Forest fires turn deadly in AustraliaFebruary 8th, 2009 - 11:40 am ICT by IANS
Sydney, Feb 8 (DPA) The enormity of southeast Australia’s forest fires was revealed Sunday, with as many as 40 people believed dead, hundreds of houses destroyed and swathes of countryside turned to ash.
The official death toll from Saturday’s inferno stands at 25, but police expect the number to rise above 40 as daylight allows them to pick through the wreckage of homes, sheds and vehicles.
More than 150,000 hectares has burned in the hinterland north of Melbourne, the capital of Victoria state.
“At this stage, to have 25 confirmed deceased, that gives me great concern that the numbers are going to get substantially higher as the day goes on, as we’re able to get into the fire zones behind the fires to do those searches,” Victoria Deputy Police Commissioner Kieran Walshe said.
The bodies of six people were recovered from a burned-out car in Kinglake that apparently failed to outrace the smoke and flames.
A caller to local radio who identified herself only as Georgina said her town of Strathewen, near Kinglake, was unrecognizable.
“It’s just absolute devastation and people have seen things today that have been absolutely horrific,” she said. “The school is gone, the hall is gone - some people left it too late. We’ve lost friends and we’re just waiting for more - children, loved ones.”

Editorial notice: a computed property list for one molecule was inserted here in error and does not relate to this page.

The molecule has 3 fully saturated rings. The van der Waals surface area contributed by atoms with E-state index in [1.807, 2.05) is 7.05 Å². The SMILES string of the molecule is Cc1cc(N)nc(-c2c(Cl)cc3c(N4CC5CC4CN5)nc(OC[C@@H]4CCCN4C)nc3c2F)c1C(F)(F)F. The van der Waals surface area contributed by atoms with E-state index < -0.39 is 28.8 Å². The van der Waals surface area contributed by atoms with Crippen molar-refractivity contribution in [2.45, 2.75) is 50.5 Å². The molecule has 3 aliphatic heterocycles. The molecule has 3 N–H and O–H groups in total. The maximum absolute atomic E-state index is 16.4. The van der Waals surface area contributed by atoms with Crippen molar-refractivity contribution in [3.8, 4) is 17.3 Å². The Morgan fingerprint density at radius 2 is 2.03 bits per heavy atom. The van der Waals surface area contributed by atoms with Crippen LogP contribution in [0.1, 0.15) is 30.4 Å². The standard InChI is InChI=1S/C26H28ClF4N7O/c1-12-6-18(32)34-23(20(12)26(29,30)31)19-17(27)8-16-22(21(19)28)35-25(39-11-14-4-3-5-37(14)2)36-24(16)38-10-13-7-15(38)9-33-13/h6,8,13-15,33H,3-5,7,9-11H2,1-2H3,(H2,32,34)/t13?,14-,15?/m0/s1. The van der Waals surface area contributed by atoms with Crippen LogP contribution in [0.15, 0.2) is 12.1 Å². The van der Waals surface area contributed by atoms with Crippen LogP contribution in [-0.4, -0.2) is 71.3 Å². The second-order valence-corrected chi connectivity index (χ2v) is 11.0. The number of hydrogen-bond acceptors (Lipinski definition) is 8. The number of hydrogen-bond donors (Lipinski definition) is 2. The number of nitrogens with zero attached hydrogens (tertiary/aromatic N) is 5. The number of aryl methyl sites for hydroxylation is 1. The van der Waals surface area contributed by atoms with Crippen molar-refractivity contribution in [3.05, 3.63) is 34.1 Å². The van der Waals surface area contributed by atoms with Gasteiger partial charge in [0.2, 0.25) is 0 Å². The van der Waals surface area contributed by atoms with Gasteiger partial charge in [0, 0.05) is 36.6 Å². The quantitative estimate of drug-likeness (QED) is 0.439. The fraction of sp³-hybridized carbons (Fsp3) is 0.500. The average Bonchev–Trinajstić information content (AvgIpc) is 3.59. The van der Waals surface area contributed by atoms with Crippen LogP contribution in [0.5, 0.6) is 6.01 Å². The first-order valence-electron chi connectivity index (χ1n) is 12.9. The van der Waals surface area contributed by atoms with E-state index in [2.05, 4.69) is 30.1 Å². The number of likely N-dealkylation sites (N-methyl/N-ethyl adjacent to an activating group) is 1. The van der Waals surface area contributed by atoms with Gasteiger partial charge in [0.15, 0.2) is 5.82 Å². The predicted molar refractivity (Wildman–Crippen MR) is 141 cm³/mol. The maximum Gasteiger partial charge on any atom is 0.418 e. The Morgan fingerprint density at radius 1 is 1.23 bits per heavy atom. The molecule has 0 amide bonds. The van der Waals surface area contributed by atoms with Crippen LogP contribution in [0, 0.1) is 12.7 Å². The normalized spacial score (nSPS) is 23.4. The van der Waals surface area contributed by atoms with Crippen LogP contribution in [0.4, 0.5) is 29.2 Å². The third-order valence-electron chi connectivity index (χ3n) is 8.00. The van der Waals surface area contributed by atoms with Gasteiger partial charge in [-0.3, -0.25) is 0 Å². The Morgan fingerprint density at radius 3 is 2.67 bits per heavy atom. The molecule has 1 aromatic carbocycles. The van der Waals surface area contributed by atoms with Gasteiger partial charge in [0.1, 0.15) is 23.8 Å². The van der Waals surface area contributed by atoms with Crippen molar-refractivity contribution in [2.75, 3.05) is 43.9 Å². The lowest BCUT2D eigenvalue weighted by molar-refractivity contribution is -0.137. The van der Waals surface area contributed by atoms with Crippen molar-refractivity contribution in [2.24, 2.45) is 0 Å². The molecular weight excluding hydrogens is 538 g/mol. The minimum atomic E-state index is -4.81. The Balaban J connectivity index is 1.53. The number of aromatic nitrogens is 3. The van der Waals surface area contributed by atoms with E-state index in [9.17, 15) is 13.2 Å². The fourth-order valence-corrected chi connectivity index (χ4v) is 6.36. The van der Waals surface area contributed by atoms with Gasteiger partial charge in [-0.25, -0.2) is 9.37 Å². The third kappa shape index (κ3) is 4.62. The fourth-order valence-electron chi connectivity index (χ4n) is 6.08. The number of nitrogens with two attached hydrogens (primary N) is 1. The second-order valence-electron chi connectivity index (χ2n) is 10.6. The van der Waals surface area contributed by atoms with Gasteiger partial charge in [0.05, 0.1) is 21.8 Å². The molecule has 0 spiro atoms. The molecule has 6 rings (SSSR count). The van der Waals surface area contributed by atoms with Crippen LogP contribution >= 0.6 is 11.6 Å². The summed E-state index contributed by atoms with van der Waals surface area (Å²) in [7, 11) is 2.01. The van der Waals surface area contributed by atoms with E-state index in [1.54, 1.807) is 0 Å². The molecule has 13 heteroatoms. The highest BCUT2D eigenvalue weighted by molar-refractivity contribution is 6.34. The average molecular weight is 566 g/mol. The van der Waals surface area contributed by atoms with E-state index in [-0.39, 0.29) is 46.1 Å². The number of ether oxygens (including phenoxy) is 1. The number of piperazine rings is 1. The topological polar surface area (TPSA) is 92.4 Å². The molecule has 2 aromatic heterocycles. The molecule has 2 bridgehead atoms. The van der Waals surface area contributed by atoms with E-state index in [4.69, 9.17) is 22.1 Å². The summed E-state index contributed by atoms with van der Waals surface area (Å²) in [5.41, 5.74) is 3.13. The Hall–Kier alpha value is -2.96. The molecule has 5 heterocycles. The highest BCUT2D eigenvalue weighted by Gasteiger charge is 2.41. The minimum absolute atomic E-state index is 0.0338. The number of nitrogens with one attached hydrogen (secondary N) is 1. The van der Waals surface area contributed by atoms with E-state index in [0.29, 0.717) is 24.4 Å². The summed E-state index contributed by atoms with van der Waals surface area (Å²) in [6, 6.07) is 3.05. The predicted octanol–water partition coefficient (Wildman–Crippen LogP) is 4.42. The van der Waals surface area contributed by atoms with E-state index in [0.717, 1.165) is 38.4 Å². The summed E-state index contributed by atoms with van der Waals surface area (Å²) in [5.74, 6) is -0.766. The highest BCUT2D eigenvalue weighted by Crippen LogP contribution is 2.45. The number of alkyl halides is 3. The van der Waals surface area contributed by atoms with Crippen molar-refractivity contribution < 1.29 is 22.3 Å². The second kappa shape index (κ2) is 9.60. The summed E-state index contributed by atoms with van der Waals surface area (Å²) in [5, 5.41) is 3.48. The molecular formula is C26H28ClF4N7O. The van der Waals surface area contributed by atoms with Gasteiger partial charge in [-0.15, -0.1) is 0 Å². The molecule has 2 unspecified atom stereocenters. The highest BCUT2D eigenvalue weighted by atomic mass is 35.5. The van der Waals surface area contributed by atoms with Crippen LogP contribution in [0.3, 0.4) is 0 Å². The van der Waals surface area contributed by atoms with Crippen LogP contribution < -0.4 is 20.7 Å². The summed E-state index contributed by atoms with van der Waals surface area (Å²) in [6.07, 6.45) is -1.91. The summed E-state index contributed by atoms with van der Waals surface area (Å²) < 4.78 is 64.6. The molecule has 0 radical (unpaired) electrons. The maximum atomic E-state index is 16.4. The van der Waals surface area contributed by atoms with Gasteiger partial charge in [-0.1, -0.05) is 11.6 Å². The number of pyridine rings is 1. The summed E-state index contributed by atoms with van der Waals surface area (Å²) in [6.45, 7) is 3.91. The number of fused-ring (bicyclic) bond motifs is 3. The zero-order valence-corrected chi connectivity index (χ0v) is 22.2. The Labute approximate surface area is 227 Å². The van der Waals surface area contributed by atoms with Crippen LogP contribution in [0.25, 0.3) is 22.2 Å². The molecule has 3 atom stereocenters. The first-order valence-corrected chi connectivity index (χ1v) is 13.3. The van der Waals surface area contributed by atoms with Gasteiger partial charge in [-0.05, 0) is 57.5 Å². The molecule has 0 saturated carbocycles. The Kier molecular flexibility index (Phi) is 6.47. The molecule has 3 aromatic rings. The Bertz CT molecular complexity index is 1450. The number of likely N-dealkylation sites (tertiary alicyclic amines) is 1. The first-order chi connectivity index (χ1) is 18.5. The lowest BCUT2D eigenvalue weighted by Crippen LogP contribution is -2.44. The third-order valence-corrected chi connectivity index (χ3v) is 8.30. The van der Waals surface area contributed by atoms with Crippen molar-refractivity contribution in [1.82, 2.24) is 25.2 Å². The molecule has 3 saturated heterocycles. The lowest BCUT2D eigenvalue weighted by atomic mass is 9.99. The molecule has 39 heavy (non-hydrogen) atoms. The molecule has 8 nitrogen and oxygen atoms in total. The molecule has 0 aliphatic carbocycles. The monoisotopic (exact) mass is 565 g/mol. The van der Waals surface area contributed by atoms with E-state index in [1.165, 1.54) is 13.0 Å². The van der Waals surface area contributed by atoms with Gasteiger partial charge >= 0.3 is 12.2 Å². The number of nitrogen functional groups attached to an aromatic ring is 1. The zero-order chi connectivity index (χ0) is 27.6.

Victoria state Premier John Brumby said strong winds in tandem with fiery temperatures combined to create tinder-box conditions that a volunteer army of 30,000 firefighters backed by 37 water-bombing aircraft could simply not match.
“Some of these fires just weren’t possible to control,” he said from the goldmining town of Bendigo, where deaths were reported. “You’ve had firefighters that were literally facing flames that were four storeys high.”
Melbourne, Australia’s second-largest city, recorded its hottest February day on Saturday, with the temperature above 46 degrees. Inland of the port city of over 3 million people, the heat was even higher in the southern hemisphere summer.
Officials had warned of a possible repeat of the Ash Wednesday blazes in 1983 that left 75 people dead and destroyed thousands of houses.
“It’s just a day, I hope in my lifetime is never repeated,” Brumby said.
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